Lack of finance keeps smaller housebuilders trailing behind their bigger rivals

 
Kasmira Jefford
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Average House Price In The UK Rises 8% In The Year
Funing Options says difficult access to finance is a key driver in a shortfall in new homes being built (Source: Getty)

Profits at the top UK housebuilders may have hit a pre-crisis high but their smaller rivals are still struggling to recover as funding for larger projects remains scarce, new research suggests.

A construction boom has helped profit margins at larger housebuilders reach an average of 11.7 per cent for 2015 compared to their 2007 peak of 11.2 per cent.

However that contrasts with average profit margins of seven per cent for small to medium-sized builders, which is well below the 12.2 per cent recorded in 2006, research from Funding Options shows.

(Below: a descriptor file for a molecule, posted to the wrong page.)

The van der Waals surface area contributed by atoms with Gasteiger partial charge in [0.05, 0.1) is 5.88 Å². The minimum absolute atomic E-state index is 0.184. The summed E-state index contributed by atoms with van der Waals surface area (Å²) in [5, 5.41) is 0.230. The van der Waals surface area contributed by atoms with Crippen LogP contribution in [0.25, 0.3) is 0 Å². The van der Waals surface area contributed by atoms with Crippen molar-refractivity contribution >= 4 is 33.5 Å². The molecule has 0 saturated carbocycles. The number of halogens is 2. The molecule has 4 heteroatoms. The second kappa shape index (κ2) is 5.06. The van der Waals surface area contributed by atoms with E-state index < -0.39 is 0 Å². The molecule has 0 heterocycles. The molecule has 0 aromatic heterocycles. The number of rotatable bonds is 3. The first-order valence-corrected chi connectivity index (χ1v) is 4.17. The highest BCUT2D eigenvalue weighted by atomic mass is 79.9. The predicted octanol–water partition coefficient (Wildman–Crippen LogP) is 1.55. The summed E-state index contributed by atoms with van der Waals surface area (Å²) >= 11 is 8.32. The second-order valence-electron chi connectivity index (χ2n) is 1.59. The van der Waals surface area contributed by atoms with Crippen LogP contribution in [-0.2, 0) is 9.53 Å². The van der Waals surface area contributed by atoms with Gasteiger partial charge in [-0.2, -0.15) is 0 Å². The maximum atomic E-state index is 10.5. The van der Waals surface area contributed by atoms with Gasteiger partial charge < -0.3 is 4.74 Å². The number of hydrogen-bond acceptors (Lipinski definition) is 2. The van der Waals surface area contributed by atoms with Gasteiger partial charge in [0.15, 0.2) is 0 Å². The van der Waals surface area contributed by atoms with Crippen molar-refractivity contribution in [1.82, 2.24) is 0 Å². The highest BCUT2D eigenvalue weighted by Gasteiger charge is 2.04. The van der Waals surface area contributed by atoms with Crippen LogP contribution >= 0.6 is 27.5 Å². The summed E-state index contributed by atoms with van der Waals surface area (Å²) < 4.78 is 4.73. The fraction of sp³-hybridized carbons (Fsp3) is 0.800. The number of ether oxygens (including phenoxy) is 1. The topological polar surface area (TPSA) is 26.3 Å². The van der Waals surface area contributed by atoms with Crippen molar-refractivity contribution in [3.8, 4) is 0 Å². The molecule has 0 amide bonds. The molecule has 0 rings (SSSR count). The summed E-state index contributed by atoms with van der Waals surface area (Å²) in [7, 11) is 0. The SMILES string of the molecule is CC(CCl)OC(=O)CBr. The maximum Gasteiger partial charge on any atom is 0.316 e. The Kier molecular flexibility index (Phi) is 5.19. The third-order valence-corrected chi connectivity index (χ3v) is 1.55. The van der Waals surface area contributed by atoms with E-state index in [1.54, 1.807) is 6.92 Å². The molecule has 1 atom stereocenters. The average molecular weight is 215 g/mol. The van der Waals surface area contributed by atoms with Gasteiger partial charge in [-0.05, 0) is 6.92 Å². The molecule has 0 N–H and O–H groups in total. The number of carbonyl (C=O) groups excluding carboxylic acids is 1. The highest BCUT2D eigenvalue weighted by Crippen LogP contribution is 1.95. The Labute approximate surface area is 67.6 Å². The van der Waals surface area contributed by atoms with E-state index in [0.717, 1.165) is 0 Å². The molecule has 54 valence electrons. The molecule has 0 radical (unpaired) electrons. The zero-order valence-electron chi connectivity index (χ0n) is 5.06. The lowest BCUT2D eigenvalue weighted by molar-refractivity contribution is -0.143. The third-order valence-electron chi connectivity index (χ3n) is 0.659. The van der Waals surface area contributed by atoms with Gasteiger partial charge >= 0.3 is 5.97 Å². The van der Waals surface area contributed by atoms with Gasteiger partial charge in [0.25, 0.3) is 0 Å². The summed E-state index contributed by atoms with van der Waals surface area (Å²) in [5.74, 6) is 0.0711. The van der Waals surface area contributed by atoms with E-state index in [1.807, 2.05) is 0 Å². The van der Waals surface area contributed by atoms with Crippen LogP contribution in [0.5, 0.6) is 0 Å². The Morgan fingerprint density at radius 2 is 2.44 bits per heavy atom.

The business finance comparison site warned that strict loan-to-value limits set by bank is restricting the amount of work that smaller builders can take on, which in turn is preventing more homes being built.

Only 27 per cent of homes in the UK are now built by smaller housebuilders, compared with 44 per cent in 2008, according to research by the National House Building Council (NHBC).

Conrad Ford, chief executive of Funding Options, said: “The largest players in the housebuilding sector have put the recession firmly behind them, and are making the most of extremely high demand for new homes. However, smaller builders have yet to catch up as they struggle to secure the funding they need.”

“Since capital constraints are the main barrier to investing in the increased manpower or equipment needed in order to capitalise on new development opportunities, access to funding remains key to housebuilders’ growth,” he added.

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